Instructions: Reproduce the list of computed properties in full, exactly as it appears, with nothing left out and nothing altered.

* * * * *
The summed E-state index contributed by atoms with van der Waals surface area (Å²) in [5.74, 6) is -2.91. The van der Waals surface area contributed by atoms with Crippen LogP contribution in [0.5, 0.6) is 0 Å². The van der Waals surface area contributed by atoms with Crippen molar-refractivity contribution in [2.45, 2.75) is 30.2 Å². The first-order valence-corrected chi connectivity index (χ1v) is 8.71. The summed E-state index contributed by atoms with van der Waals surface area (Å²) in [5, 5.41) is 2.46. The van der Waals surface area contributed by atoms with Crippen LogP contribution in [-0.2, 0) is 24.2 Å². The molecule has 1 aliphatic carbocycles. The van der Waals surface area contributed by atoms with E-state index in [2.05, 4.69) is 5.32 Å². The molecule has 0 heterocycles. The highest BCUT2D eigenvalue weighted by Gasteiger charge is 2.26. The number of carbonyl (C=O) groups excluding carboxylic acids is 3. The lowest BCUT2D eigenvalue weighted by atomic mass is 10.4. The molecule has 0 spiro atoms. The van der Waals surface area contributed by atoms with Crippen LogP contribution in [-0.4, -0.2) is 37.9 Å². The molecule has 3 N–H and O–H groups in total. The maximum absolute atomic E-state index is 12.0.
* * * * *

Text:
The summed E-state index contributed by atoms with van der Waals surface area (Å²) in [5.74, 6) is -2.91. The van der Waals surface area contributed by atoms with Crippen LogP contribution in [0.5, 0.6) is 0 Å². The van der Waals surface area contributed by atoms with Crippen molar-refractivity contribution in [2.45, 2.75) is 30.2 Å². The first-order valence-corrected chi connectivity index (χ1v) is 8.71. The summed E-state index contributed by atoms with van der Waals surface area (Å²) in [5, 5.41) is 2.46. The van der Waals surface area contributed by atoms with Crippen LogP contribution in [-0.2, 0) is 24.2 Å². The molecule has 1 aliphatic carbocycles. The van der Waals surface area contributed by atoms with E-state index in [2.05, 4.69) is 5.32 Å². The molecule has 0 heterocycles. The highest BCUT2D eigenvalue weighted by Gasteiger charge is 2.26. The number of carbonyl (C=O) groups excluding carboxylic acids is 3. The lowest BCUT2D eigenvalue weighted by atomic mass is 10.4. The molecule has 0 spiro atoms. The van der Waals surface area contributed by atoms with Crippen LogP contribution in [-0.4, -0.2) is 37.9 Å². The molecule has 3 N–H and O–H groups in total. The maximum absolute atomic E-state index is 12.0.